Our body's immune system is designed to automatically find and destroy what it believes to be outside contaminants. Stem cells and other cells of a person’s immune system cannot be transfused into just anyone. The stem cells being transfused must match the cells of the patient either completely or to a certain degree. This degree of match depends on what type of decease is being treated. But cord blood taken from a baby's umbilical cord, at the time of delivery, is always a perfect match for the baby. It may match even immediate family members. Cord blood can be donated to a Public Bank or Family Bank.
When the cord blood arrives at cord blood bank it is immediately processed to maintain viability of the stem cells and immune system cells found in the cord blood. Following is an outline of activities at the blood bank:
A sample of the cord blood is tested for microbiological contamination. The mother’s blood is also tested for infectious diseases.
As the activity mentioned above is being done, the cord blood is processed to drastically reduce the number of red blood cells. Its total volume also reduces. The stem cells and immune system cells are isolated.
The processing method is very important and affects the purity of the final product. Red blood cells must be reduced to the minimum as it can have a negative impact on a cord blood transfusion. There is a certain number of stem cells that must be present. Then only the cord blood will be effective in disease treatment in future. So the processing method must have the ability to reduce the number of RBCs and capture more stem cells.
The stem cells and immune system cells are isolated and extracted from the plasma and red blood cell. Then they are mixed with a cryogenic protectant and stored in a cryo-bag.
This cryo-bag is housed in a protective metal cassette and placed in vapor-phase liquid nitrogen freezer for long-term preservation.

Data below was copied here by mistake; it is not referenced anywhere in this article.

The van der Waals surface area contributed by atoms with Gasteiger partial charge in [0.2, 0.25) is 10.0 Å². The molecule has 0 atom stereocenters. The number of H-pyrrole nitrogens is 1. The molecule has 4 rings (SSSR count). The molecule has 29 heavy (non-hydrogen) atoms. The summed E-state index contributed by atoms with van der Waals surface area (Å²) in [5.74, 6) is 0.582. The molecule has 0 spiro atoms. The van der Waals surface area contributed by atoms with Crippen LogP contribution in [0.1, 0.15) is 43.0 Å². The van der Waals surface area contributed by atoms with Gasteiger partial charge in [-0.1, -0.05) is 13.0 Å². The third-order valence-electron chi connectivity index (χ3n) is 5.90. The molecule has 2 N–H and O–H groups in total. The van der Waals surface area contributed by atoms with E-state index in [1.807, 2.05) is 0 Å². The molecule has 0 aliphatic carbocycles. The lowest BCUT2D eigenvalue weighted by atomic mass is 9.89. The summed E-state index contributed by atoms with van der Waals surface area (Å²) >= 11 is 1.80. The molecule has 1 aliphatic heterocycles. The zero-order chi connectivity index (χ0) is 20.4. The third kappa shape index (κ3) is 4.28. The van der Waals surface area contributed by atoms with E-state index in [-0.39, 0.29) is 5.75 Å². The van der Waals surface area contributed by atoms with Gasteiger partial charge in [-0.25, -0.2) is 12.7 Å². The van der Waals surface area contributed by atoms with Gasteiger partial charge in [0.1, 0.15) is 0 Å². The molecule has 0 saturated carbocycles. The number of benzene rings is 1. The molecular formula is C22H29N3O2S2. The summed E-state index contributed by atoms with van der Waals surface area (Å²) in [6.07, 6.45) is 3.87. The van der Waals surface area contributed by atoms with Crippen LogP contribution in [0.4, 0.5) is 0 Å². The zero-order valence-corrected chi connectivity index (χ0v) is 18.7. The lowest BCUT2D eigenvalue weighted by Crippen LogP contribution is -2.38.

When you save cord blood in a family bank, you have an option that the baby can use its own stem cells for an autologous treatment. Even an immediate relative (sibling or parents) can use the stem cells for an allogeneic treatment. Following are some of the diseases for which transplants of blood-forming stem cells are a standard treatment. The stem cells may be extracted from bone marrow, peripheral blood, or cord blood.
Leukemia (cancer of the blood immune system).
Melodysplastic Syndromes (pre leukemia)
Disorder of immune system
Inherited metabolic disorder
Auto immune disorder
Genetic and/or Metabolic Disorders
Cord blood is the blood taken at the time of delivery of baby that is left in the umbilical cord and placenta after birth. It contains special cells called hematopoietic stem cells. It can be used to treat some types of diseases.
Cord blood can be frozen and stored. It is much harder to collect bone marrow than to collect cord blood. Collecting bone marrow has certain risks and can be painful for the donor. Stem cells from cord blood are less likely to be rejected and can be used by relatives also. Cord blood is in use today in hospitals around the world. There are over 80 types of deceases that can be treated using stem cells extracted from cord blood. You can store the stem cells in Family Bank or Public Bank for future use.